The "soft" martial art?

Maruyama Sensei throws powerfully with an exceptionally soft touch.
Hang around the edge of the mat, and sooner or later you'll hear a newcomer say: "I'm coming to Aikido because I want a soft martial art." Or even, "I understand this is a soft style of Aikido."

What does this mean? Is Aikido really a "soft" martial art? Is Kokikai a "soft" version of this already "soft" martial art? And wouldn't that mean Aikido is not very effective for self-defense?

Think about what is behind this newcomer's words. Someone attacks, and we respond in a soft and gentle manner. It suggests that no matter what the attacker does, he will never get hurt. How ideal for muggers, then, that Aikido was invented!

The truth of the matter is, Aikido should only always be soft for one person: Nage (the defender). And the reason is, soft (or gentle, or relaxed) simply works best.

The founder of Aikido did not make a philosophical decision to create a soft martial art just so it would be loving and harmonious. Ueshiba started out learning from a true martial arts terror: Sokaku. And Ueshiba, like Maruyama Sensei, wanted his techniques to always be incredibly effective. Through Ueshiba's years of study, he found that a softer, more relaxed way simply worked better. His ideas about Aikido being the budo of love came out of this realization, not the other way around.

Several years ago, as I walked from the dining hall back to practice at Summer Camp, I had my first opportunity to talk with Maruyama Sensei. I thought carefully about what I might ask him to yield the most valuable information. So I said to him, "Sensei, how can you be so soft?" I expected an answer like, "Years of practice," or "Lots of concentration." But what Sensei said really surprised me and began to open my eyes to the truth about his Aikido. He said, "It's the only way I can throw."

That's the reason Kokikai Aikido is soft: Soft makes it possible to throw. It's like trying to move a stalled car. If you kick and punch the car, it hurts a lot and doesn't accomplish your objective. But if you move up close to it, make soft contact, and gradually start the car moving, you can then accelerate it and push it right off a cliff.

So what about this matter of Kokikai Aikido being a soft style of Aikido? People who have gone to other dojos, or who have simply looked at most of the Aikido books on the shelves, can understand where this commentary is coming from. In other styles, the arms are held stiffly, with fingers rigidly extended. Sometimes, the arms are used to block. In other styles, atemi (hitting the attacker) is used to disorient the attacker before the technique is executed.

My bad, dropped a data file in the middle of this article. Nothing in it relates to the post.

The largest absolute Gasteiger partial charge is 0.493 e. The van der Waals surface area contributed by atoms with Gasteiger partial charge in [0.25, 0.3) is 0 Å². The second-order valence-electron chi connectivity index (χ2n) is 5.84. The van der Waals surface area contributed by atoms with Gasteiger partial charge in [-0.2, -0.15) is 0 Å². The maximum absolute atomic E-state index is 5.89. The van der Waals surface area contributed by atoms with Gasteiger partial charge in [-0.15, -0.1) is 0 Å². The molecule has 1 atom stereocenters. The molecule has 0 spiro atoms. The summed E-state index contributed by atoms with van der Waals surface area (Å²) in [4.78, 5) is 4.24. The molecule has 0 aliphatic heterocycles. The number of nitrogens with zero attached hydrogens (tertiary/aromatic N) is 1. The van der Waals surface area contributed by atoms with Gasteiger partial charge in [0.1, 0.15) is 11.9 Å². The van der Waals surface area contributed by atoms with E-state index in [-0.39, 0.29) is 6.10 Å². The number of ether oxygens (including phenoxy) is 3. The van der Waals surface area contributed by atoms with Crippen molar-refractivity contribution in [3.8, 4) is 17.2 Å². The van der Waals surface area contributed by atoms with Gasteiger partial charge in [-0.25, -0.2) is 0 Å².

This is indeed harder - for nage. It's hard to throw a big person when you yourself are stiff. Plus, nage (defender) is more likely to feel pain from blocking uke's attack. If uke is larger, then nage will get the worst of it. Furthermore, uke is more likely to feel the urge and the opportunity to counterattack, because when uke's attack meets nage's block, uke feels pain and regains balance.

Kokikai Aikido is indeed soft. Sometimes when Maruyama Sensei throws you, you get the sensation of feeling virtually nothing - until you encounter the mat. In this manner, Sensei gives you nothing to resist, nothing to fight against. It almost seems like a cooperative venture, both of you working together to lead your body all the way to the mat. And it is here that we have the choice of making our Aikido hard or soft. For nobody's fists are as hard or immoveable as the earth beneath us.

Sensei's Aikido is also soft in other ways that make it very powerful. He often demonstrates a version of Kata Tori Kokyunage in which uke pushes hard on his shoulder. The feeling you get when pushing on Sensei is like pushing against a huge immoveable boulder that is covered with foam padding. There is a core that is immoveable, but the exterior has a disconcerting softness. This softness gives uke the feeling of almost winning (as the "foam padding" becomes compressed) until the underlying boulder starts its inexorable movement forward (to flatten you!).

In Kokikai Aikido, we always have a choice. You can throw gently, or you can throw with great power. Since we always take uke's balance before throwing, even the largest uke is made to feel light. That is what gives us a choice. Of course, it is always best to use the minimum force necessary to defend against an attack. But if we only had the option of throwing softly, Aikido Kokikai would not be a real martial art.

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